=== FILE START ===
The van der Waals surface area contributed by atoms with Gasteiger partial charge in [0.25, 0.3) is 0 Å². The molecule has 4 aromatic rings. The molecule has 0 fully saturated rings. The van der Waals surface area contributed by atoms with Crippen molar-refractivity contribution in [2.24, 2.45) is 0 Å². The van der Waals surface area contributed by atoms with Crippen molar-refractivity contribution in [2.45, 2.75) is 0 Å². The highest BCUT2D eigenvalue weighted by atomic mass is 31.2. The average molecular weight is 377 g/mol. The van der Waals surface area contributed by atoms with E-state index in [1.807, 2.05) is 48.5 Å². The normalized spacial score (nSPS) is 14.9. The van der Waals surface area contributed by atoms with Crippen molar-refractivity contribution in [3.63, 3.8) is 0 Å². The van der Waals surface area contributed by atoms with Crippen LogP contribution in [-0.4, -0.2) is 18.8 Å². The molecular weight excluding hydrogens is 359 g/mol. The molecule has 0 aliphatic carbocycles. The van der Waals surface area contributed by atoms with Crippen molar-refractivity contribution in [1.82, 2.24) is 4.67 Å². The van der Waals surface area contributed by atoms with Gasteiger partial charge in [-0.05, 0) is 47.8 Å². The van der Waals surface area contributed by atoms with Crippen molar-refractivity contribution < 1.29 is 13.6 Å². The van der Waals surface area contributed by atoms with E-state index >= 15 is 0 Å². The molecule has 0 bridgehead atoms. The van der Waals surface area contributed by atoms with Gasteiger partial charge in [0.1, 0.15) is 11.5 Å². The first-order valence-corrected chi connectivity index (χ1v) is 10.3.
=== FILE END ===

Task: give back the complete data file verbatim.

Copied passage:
The van der Waals surface area contributed by atoms with Gasteiger partial charge in [0.25, 0.3) is 0 Å². The molecule has 4 aromatic rings. The molecule has 0 fully saturated rings. The van der Waals surface area contributed by atoms with Crippen molar-refractivity contribution in [2.24, 2.45) is 0 Å². The van der Waals surface area contributed by atoms with Crippen molar-refractivity contribution in [2.45, 2.75) is 0 Å². The highest BCUT2D eigenvalue weighted by atomic mass is 31.2. The average molecular weight is 377 g/mol. The van der Waals surface area contributed by atoms with E-state index in [1.807, 2.05) is 48.5 Å². The normalized spacial score (nSPS) is 14.9. The van der Waals surface area contributed by atoms with Crippen molar-refractivity contribution in [3.63, 3.8) is 0 Å². The van der Waals surface area contributed by atoms with Crippen LogP contribution in [-0.4, -0.2) is 18.8 Å². The molecular weight excluding hydrogens is 359 g/mol. The molecule has 0 aliphatic carbocycles. The van der Waals surface area contributed by atoms with Crippen molar-refractivity contribution in [1.82, 2.24) is 4.67 Å². The van der Waals surface area contributed by atoms with Gasteiger partial charge in [-0.05, 0) is 47.8 Å². The van der Waals surface area contributed by atoms with Crippen molar-refractivity contribution < 1.29 is 13.6 Å². The van der Waals surface area contributed by atoms with E-state index >= 15 is 0 Å². The molecule has 0 bridgehead atoms. The van der Waals surface area contributed by atoms with Gasteiger partial charge in [0.1, 0.15) is 11.5 Å². The first-order valence-corrected chi connectivity index (χ1v) is 10.3.